BOSTON (MyFoxBoston.com) -- There is a lot of controversy over the reported actions of Good Chemistry out of Denver. They secured a lease for a prime spot right on Boylston Street for one of the city's two medical marijuana dispensaries, and retailers are not happy about that.
They are also answering claims that they lied about support from Boston leaders and those businesses. Marijuana dispensary Good Chemistry is not mixing well with Boston city leaders after reportedly admitting to misstatements in its license application. One of which claims approval from Boston City Councilor Steve Murphy, which calls a letter of non-opposition one of support.
"I feel betrayed about it," Boston City Councilor Stephen Murphy said.
Murphy says he met with Good Chemistry last November, and was deceived.
He also said that when he met with the Denver-based company on the Nov. 20, they said they hadn't secured a location. When Good Chemistry's application was filed, Murphy's office found out they had signed a lease for the Boylston Street space on the Nov. 18, just two days before their meeting.
Meg Mainser Cohen, President of the Back Bay Business Association, said, "We sat down with the applicant and they admitted that a good portion of their application about the community process was false."
Mainser Cohen says the retailers and potential neighbors to Good Chemistry are outraged. She says DPH has put the cart before the horse in letting dispensaries like Good Chemistry have licenses before vetting the information in their applications.
"They claimed that they had the support of the local district's city councilor, which they did not. They claimed that they had support and had met with the state delegation, which they had not," Mainser Cohen said.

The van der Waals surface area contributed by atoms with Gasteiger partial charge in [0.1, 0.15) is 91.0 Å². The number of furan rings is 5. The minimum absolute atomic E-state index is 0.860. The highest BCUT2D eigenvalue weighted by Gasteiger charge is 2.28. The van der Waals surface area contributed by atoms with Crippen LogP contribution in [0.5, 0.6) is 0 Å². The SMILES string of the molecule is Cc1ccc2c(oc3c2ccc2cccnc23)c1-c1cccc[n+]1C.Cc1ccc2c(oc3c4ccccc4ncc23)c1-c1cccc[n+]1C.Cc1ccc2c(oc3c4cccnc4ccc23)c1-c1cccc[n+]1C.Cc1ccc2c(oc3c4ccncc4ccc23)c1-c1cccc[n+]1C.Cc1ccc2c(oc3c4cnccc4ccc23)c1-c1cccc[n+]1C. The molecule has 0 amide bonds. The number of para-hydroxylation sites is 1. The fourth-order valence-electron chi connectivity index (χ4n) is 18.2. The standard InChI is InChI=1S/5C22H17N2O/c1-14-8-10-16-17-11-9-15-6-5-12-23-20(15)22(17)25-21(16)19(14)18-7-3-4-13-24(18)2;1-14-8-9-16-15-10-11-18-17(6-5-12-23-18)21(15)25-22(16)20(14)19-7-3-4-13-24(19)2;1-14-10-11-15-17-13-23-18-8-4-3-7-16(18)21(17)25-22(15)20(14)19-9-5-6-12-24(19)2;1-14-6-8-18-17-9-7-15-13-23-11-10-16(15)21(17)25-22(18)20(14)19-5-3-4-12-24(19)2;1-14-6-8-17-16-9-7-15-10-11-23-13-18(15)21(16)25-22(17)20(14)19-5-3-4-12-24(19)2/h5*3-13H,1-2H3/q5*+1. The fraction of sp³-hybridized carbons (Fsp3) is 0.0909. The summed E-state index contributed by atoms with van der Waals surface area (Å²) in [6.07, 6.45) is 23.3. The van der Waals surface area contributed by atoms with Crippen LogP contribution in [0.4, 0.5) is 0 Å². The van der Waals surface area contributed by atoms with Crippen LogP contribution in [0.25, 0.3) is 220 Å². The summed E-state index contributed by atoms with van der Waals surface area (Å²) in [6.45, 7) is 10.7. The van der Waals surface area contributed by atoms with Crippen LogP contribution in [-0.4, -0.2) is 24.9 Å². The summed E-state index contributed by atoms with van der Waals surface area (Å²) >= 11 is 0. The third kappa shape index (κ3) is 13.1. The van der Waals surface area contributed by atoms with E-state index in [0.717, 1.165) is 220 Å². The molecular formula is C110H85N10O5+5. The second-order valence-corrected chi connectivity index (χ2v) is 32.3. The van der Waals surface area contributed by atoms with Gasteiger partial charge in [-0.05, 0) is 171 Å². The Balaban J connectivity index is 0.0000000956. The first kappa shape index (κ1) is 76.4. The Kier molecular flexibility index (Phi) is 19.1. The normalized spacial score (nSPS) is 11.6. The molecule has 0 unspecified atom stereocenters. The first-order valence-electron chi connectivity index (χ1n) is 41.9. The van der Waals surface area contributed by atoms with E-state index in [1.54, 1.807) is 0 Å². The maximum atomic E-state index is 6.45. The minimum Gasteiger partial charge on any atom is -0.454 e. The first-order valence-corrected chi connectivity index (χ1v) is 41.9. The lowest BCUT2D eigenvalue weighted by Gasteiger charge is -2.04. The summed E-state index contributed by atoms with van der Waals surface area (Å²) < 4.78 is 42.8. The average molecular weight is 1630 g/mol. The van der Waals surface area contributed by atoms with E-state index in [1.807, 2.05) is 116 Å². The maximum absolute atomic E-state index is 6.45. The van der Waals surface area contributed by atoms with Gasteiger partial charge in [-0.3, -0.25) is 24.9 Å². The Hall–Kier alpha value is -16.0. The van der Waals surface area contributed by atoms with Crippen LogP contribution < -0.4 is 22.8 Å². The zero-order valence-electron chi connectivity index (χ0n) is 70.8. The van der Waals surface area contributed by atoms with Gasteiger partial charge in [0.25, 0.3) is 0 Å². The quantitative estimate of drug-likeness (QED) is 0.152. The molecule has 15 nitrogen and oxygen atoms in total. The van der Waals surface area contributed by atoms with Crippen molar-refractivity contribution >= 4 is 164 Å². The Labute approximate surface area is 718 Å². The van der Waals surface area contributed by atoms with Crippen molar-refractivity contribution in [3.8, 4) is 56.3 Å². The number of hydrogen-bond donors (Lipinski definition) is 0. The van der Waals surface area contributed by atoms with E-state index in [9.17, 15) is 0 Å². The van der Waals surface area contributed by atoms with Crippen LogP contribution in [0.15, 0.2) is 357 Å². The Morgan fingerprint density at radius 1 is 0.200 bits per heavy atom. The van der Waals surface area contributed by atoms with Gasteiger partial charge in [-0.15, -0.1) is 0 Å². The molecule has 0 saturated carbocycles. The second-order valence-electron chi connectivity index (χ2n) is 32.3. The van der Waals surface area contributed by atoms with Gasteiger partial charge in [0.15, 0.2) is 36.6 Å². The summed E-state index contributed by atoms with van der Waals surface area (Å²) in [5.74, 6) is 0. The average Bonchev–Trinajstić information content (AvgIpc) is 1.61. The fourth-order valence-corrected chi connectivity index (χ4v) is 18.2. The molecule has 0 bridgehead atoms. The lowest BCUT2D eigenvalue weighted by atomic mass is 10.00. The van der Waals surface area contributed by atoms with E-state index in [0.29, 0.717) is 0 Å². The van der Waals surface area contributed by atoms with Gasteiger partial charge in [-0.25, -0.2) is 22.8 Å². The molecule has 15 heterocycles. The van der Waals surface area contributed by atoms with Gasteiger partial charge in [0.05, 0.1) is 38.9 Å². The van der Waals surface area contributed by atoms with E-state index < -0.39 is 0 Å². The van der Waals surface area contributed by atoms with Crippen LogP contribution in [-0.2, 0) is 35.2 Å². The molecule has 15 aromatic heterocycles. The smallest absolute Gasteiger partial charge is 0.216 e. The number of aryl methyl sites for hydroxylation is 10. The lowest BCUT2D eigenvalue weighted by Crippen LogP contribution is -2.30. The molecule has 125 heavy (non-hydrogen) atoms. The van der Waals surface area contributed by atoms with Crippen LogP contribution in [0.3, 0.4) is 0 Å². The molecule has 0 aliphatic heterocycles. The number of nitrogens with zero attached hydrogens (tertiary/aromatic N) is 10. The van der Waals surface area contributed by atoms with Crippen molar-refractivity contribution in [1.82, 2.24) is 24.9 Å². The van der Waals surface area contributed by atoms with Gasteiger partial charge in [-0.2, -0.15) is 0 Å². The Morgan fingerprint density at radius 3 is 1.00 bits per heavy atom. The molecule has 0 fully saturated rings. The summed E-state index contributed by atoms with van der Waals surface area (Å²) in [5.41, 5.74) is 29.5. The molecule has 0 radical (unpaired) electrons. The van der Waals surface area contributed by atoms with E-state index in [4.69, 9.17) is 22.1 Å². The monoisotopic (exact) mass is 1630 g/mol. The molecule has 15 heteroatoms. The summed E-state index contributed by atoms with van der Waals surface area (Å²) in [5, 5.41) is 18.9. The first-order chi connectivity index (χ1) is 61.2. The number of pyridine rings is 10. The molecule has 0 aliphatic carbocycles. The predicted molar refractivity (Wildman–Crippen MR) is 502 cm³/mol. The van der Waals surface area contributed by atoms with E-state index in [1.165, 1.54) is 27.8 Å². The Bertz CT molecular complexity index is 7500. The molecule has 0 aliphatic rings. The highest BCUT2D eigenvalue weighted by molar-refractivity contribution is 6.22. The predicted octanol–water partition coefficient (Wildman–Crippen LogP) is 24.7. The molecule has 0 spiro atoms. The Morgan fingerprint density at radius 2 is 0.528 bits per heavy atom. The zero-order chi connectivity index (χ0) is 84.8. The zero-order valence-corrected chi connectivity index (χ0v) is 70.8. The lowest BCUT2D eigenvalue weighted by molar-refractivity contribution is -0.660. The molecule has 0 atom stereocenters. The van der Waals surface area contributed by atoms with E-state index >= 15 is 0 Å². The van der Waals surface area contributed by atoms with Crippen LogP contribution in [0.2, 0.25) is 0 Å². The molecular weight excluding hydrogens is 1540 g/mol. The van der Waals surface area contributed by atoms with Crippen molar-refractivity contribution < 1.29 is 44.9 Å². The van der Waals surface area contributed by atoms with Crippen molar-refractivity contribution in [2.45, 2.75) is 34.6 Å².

Mayor Marty Walsh says he wants to review both applications of the dispensaries granted to Boston. There were 20 licenses granted statewide last month.
"When the medical marijuana issue was on the ballot, I didn't support it. I have some concerns with the way the law was written and this is what happens when the law is, some of the time, when the law is a ballot question," Walsh said.
DPH would not say whether they will take away Good Chemistry's license but told FOX 25, "All registered marijuana dispensary applications are signed under the pains and penalties of perjury. If an applicant is found to have provided false information on an application, the department reserves the right to take any appropriate action."
Governor Deval Patrick backed up the DPH.
"There are decisions that DPH is going to have to make about whether that's an application that's ought to be sustained. And I'm gonna step back and let them make it," Patrick said.
FOX 25 reached out to Good Chemistry for comment and they did not respond. They did tell the Boston Globe that they inadvertently placed references to support in Worcester in the part of the application for Boston.
In the meantime, Murphy says he will speak out against Good Chemistry when they go before the Zoning Board for approval this spring.